High speed rail on right track but concerns remain over cost
9:02am Tuesday 29th January 2013 in News
DETAILS of the next phase of the controversial HS2 high-speed rail link have been unveiled — confirming that it will be extended to the North West.
Business leaders in Bolton yesterday welcomed the announcement, but said they had some concerns about the £32 billion cost, timescale and the planned location of the new stations.
The northern routes will be extended from Birmingham to new stations at Manchester Airport and alongside Manchester Piccadilly, while the second will go to new stations in Sheffield and Leeds.
High-speed trains will also stop at Crewe's existing station on route to Preston and Liverpool, and they will also be able to continue to Runcorn and Wigan.
However, building work is not due to start until the 2020s with completion expected in the 2030s. Construction of the first London-to-Birmingham phase will start in about 2017. A third phase will connect Scotland with England.
The government says the scheme will spur economic growth, with many journey times to London cut by one hour.
Emma Antrobus, from Greater Manchester Chamber of Commerce, said: “HS2 will transform the rail network, providing fast and modern direct services between major cities, and freeing West Coast Mainline capacity to allow many more connections to stations that currently have limited stops.
“It will provide an economic benefit to the whole region, including towns like Bolton, through jobs creation and increased productivity.”
She said businesses would also benefit from having a direct rail link to Europe, with easier access for exporters and inward investors.
However, Bolton businesswoman Holly Bonfield, local secretary of the Federation of Small Businesses, said she was concerned that it would draw investment away from other schemes, including better road maintenance and putting more carriages on existing trains, that would “remove barriers to growth and enable small businesses to become more productive and improve their efficiency”.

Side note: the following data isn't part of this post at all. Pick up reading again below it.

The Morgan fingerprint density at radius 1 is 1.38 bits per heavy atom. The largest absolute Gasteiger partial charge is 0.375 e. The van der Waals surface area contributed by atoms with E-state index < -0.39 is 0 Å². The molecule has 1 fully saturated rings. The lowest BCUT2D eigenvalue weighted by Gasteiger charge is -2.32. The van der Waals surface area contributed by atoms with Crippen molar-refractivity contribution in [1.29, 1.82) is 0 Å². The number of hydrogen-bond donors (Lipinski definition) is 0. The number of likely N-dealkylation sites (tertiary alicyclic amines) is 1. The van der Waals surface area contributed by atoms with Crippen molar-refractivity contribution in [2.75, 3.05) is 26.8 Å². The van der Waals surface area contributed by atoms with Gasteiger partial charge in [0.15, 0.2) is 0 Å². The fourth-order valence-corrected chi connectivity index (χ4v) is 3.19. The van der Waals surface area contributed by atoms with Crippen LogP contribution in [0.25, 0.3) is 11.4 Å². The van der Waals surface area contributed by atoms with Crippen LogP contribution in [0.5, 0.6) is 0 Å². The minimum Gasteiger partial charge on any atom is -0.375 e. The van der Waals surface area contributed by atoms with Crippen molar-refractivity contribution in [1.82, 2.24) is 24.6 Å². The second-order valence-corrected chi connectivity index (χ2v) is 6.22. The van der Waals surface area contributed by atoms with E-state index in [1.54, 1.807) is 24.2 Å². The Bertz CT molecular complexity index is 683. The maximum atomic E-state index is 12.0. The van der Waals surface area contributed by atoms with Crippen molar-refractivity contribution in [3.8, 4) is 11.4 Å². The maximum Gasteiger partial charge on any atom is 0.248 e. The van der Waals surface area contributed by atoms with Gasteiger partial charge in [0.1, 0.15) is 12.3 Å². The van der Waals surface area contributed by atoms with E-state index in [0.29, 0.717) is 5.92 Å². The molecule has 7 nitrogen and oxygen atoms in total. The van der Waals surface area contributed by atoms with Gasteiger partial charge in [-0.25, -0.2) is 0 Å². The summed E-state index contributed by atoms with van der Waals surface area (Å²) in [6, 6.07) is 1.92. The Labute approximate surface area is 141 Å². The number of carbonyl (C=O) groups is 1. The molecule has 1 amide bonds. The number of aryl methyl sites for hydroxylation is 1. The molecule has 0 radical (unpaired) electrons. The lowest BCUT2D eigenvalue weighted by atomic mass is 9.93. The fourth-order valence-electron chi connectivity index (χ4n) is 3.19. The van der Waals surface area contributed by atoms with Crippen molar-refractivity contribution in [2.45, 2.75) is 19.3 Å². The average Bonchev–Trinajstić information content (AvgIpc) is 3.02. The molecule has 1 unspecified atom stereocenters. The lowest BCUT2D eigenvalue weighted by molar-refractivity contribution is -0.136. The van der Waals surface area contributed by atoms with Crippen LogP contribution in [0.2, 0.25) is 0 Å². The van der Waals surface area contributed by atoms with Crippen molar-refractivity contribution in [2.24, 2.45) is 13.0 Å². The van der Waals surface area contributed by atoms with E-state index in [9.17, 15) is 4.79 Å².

Prof Phil Blythe, from the Institution of Engineering and Technology, said some station locations were a worry.
He said: “The government must consider connections to the wider transport network to ensure congestion-free, door-to-door journeys.
“As many proposed stations are on the outskirts of major conurbations, this is crucial to avoid a huge increase in new road users trying to reach stations.”
Earlier this month, Network Rail unveiled £1 billion of improvements to northern rail services over the next few years, including a large-scale electrification programme serving Bolton and stations across the North West.
Cllr Cliff Morris, the leader of Bolton Council, said: “High-speed rail is an opportunity to transform the rail network, creating more capacity in the network and also providing jobs and boosting the economy across the North West.
"While there would not be a direct stop in Bolton, we are confident that the town would see the benefit of the wider economic growth across the region.”
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